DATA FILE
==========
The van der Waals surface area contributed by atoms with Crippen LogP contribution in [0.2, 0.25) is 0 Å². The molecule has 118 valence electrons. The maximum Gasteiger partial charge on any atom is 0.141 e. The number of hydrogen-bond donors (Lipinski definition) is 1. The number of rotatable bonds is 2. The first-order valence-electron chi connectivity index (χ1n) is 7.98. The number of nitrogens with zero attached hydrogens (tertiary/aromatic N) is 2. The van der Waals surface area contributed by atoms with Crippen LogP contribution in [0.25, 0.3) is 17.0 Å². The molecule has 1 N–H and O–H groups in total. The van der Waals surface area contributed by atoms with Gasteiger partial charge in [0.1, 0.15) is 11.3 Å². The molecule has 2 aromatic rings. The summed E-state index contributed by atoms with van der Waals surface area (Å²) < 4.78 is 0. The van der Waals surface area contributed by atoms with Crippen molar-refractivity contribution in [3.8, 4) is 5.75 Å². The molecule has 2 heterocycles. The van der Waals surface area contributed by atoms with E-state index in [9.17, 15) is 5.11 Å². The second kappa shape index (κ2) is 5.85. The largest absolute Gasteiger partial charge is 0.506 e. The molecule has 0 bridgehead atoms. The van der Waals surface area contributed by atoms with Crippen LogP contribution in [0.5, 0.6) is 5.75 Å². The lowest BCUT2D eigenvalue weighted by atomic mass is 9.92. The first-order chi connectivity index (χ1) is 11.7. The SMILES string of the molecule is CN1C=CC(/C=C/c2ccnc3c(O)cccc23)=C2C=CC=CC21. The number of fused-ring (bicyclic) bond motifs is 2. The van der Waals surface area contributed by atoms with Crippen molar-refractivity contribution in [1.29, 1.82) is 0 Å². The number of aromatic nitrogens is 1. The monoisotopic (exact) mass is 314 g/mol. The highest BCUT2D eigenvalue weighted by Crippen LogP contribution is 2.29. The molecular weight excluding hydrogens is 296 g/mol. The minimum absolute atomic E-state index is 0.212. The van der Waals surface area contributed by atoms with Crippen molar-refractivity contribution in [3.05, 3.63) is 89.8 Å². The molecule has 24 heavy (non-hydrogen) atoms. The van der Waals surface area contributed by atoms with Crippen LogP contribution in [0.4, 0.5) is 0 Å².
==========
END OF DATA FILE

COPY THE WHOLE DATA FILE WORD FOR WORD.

The van der Waals surface area contributed by atoms with Crippen LogP contribution in [0.2, 0.25) is 0 Å². The molecule has 118 valence electrons. The maximum Gasteiger partial charge on any atom is 0.141 e. The number of hydrogen-bond donors (Lipinski definition) is 1. The number of rotatable bonds is 2. The first-order valence-electron chi connectivity index (χ1n) is 7.98. The number of nitrogens with zero attached hydrogens (tertiary/aromatic N) is 2. The van der Waals surface area contributed by atoms with Crippen LogP contribution in [0.25, 0.3) is 17.0 Å². The molecule has 1 N–H and O–H groups in total. The van der Waals surface area contributed by atoms with Gasteiger partial charge in [0.1, 0.15) is 11.3 Å². The molecule has 2 aromatic rings. The summed E-state index contributed by atoms with van der Waals surface area (Å²) < 4.78 is 0. The van der Waals surface area contributed by atoms with Crippen molar-refractivity contribution in [3.8, 4) is 5.75 Å². The molecule has 2 heterocycles. The van der Waals surface area contributed by atoms with E-state index in [9.17, 15) is 5.11 Å². The second kappa shape index (κ2) is 5.85. The largest absolute Gasteiger partial charge is 0.506 e. The molecule has 0 bridgehead atoms. The van der Waals surface area contributed by atoms with Crippen LogP contribution in [0.5, 0.6) is 5.75 Å². The lowest BCUT2D eigenvalue weighted by atomic mass is 9.92. The first-order chi connectivity index (χ1) is 11.7. The SMILES string of the molecule is CN1C=CC(/C=C/c2ccnc3c(O)cccc23)=C2C=CC=CC21. The number of fused-ring (bicyclic) bond motifs is 2. The van der Waals surface area contributed by atoms with Crippen molar-refractivity contribution in [1.29, 1.82) is 0 Å². The number of aromatic nitrogens is 1. The monoisotopic (exact) mass is 314 g/mol. The highest BCUT2D eigenvalue weighted by Crippen LogP contribution is 2.29. The molecular weight excluding hydrogens is 296 g/mol. The minimum absolute atomic E-state index is 0.212. The van der Waals surface area contributed by atoms with Crippen molar-refractivity contribution in [3.05, 3.63) is 89.8 Å². The molecule has 24 heavy (non-hydrogen) atoms. The van der Waals surface area contributed by atoms with Crippen LogP contribution in [0.4, 0.5) is 0 Å².